Thursday, October 15, 2009

ice cream cupcakes

 These cakes were fun to make and relatively easy and have been a big hit round here! I cut the bottom off the cupcakes and cut into quarters and placed in bottom of the cone to make it a tad more stable (they love to crash !)xx

Halloween in Australia

Do you think Australians have fully embraced halloween as a regular event? Or is it still seen as an Amercian traditional that we dabble in?!

I personally love Halloween, I actually looked up what it meant a few years ago and it was quite interesting. Below is some information I found on Halloween!

This information is sourced from Wikipedia, but for the purpose of this post its ok!!

'Halloween has origins in the ancient Celtic festival known as Samhain [pronounced: sow- wen] (Irish pronunciation: [ˈsˠaunʲ]; from the Old Irish samhain, possibly derived from Gaulish samonios).[5] The festival of Samhain is a celebration of the end of the harvest season in Gaelic culture, and is sometimes[6] regarded as the "Celtic New Year".[7] Traditionally, the festival was a time used by the ancient Celtic pagans to take stock of supplies and slaughter livestock for winter stores. The ancient Celts believed that on October 31 the boundary between the world and the otherworld dissolved, and the dead become dangerous for the living by causing problems such as sickness or damage to crops. The festival frequently involved bonfires into which the bones of slaughtered livestock were thrown.[citation needed] The wearing of costumes and masks at Halloween goes back to the Celtic traditions of attempting to copy the evil spirits or to placate them. In Scotland the dead were impersonated by young men with masked, veiled or blackened faces, while dressed in white.[8][9]

Origin of name

The term Halloween, originally spelled Hallowe’en, is shortened from All Hallows' Eve: eve is an abbreviation of even, an older word for evening. Halloween gets -een as a contraction of even to e'en], from the Old English term eallra hālgena ǣfen meaning "All Hallows' Evening", as it is the eve of "All Hallows’ Day",[10] which is now also known as All Saints' Day. It was a day of religious festivities in various northern European pagan traditions,[11] until Popes Gregory III and Gregory IV moved the old Christian feast of All Saints' Day from May 13 (which had itself been the date of a pagan holiday, the Feast of the Lemures) to November 1. In the 9th century, the Church measured the day as starting at sunset, in accordance with the Florentine calendar. Although All Saints' Day is now considered to occur one day after Halloween, the two holidays were at that time celebrated on the same day. Halloween is thought of as a time when the living and the dead can be together again.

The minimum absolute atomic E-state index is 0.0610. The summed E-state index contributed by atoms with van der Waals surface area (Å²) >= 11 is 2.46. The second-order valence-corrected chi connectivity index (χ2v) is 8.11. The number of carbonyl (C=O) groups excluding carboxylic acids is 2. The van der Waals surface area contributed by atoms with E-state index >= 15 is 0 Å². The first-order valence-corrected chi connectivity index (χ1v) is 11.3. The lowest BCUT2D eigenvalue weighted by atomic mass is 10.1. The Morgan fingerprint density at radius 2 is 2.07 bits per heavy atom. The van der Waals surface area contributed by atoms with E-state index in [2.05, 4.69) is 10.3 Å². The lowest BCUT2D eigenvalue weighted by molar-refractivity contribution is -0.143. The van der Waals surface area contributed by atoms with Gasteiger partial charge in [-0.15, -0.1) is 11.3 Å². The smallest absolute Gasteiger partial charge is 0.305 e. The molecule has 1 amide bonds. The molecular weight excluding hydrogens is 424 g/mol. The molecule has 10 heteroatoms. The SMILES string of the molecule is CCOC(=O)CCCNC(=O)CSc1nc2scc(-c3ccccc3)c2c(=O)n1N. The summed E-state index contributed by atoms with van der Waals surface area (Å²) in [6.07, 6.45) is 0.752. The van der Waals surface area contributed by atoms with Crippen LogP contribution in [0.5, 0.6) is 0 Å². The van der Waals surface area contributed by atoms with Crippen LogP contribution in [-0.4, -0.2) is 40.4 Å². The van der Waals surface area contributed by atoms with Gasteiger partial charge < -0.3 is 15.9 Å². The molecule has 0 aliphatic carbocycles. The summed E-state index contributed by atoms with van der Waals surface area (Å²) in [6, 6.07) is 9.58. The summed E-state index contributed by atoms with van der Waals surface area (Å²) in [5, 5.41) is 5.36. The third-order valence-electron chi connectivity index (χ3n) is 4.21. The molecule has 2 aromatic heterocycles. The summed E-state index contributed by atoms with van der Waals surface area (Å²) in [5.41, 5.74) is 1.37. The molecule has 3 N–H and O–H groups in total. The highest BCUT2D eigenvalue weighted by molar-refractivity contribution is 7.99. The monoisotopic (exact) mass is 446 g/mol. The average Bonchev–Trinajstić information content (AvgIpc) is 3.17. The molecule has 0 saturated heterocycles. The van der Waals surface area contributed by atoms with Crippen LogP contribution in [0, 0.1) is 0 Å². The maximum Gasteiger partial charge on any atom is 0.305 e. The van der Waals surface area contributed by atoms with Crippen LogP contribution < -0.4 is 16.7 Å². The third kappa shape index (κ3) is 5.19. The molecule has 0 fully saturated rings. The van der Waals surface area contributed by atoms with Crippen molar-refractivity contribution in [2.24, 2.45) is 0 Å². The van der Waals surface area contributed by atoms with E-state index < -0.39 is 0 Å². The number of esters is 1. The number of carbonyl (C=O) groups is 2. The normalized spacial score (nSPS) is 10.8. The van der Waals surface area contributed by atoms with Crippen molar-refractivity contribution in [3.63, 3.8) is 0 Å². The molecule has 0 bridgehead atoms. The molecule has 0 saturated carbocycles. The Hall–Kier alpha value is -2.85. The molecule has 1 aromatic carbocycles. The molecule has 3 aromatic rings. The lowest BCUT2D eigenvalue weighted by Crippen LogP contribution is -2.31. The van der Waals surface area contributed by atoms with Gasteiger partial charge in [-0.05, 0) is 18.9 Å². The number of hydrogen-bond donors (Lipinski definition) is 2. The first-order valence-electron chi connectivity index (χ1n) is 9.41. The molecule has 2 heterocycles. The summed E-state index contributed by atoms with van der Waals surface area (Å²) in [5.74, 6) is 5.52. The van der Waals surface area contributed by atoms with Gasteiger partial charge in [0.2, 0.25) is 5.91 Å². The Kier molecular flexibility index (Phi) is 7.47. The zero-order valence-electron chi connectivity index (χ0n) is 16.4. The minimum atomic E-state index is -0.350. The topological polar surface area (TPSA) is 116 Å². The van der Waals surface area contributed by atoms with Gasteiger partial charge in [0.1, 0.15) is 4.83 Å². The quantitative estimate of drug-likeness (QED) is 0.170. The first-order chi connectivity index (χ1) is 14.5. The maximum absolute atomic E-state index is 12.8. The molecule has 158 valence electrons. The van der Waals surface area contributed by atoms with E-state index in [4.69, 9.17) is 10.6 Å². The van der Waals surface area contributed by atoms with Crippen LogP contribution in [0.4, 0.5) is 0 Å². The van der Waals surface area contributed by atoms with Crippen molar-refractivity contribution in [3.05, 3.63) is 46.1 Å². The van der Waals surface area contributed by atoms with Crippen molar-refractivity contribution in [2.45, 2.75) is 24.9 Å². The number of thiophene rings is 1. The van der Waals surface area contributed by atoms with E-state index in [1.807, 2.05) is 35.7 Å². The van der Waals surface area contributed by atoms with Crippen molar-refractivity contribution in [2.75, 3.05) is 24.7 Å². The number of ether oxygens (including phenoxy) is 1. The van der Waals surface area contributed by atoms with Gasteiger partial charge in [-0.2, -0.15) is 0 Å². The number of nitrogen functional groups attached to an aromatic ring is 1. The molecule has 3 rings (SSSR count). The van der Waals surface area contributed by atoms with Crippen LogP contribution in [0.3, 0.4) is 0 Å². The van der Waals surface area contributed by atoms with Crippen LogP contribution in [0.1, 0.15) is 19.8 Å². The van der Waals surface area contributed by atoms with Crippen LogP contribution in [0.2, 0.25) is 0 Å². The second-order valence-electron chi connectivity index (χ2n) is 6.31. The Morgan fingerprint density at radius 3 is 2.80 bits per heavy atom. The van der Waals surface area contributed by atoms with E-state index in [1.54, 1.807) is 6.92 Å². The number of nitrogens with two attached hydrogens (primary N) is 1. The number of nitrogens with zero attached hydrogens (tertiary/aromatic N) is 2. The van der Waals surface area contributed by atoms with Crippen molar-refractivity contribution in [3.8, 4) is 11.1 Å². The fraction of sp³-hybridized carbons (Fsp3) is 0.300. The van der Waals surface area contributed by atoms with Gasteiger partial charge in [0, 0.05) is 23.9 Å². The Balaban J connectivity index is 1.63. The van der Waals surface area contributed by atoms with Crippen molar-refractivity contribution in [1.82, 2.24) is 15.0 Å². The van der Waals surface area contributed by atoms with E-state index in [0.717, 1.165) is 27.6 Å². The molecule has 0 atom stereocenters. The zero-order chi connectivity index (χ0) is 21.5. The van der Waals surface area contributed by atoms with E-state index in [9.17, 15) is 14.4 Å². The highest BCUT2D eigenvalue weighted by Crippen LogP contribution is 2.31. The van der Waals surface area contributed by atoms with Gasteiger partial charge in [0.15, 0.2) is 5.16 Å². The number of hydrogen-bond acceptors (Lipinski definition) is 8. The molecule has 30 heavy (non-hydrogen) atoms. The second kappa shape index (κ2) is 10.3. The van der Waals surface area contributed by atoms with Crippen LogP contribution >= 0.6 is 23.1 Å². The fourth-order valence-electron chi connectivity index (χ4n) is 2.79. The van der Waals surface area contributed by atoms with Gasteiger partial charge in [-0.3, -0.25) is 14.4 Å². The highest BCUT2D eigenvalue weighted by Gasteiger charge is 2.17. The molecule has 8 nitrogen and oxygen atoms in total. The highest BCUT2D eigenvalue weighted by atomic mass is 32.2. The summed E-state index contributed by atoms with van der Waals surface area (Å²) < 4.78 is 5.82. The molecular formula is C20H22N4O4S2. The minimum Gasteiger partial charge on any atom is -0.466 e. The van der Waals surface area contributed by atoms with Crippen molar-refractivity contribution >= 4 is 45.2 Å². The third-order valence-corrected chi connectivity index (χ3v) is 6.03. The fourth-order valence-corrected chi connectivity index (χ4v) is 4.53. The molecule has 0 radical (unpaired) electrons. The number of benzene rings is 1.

A traditional Irish halloween Jack-o'-lantern from the early 20th century on display in the Museum of Country Life, Ireland.On All Hallows’ eve, the ancient Celts would place a skeleton on their window sill to represent the departed. Originating in Europe, these lanterns were first carved from a turnip or rutabaga. Believing that the head was the most powerful part of the body, containing the spirit and the knowledge, the Celts used the "head" of the vegetable to frighten off the embodiment of superstitions.[citation needed] Welsh, Irish and British myth are full of legends of the Brazen Head, which may be a folk memory of the widespread ancient Celtic practice of headhunting - the results of which were often nailed to a door lintel or brought to the fireside to speak their wisdom. The name jack-o'-lantern can be traced back to the Irish legend of Stingy Jack, a greedy, gambling, hard-drinking old farmer.[citation needed] He tricked the devil into climbing a tree and trapped him by carving a cross into the tree trunk. In revenge, the devil placed a curse on Jack, condemning him to forever wander the earth at night with the only light he had: a candle inside of a hollowed turnip. The carving of pumpkins is associated with Halloween in North America where pumpkins are both readily available and much larger- making them easier to carve than turnips.[12] Many families that celebrate Halloween carve a pumpkin into a frightening or comical face and place it on their doorstep after dark. The American tradition of carving pumpkins preceded the Great Famine period of Irish immigration[13][dead link] and was originally associated with harvest time in general, not becoming specifically associated with Halloween until the mid-to-late 19th century.[citation needed]

The imagery surrounding Halloween is largely an amalgamation of the Halloween season itself, works of Gothic and horror literature, in particular novels Frankenstein and Dracula, and nearly a century of work from American filmmakers and graphic artists,[14] and British Hammer Horror productions, also a rather commercialized take on the dark and mysterious. Halloween imagery tends to involve death, evil, the occult, magic, or mythical monsters. Traditional characters include the Devil, the Grim Reaper, ghosts, ghouls, demons, witches, pumpkin-men, goblins, vampires, werewolves, martians, zombies, mummies, pirates, skeletons, black cats, spiders, bats, owls, crows, and vultures.[15]

Particularly in America, symbolism is inspired by classic horror films (which contain fictional figures like Frankenstein's monster and The Mummy). Elements of the autumn season, such as pumpkins, corn husks, and scarecrows, are also prevalent. Homes are often decorated with these types of symbols around Halloween.
The two main colors associated with Halloween are orange and black.[16]

Im looking forward to making some Halloween inspired cupcakes this year...stay tuned!!

The Wilton Pram Cake - 1st Attempt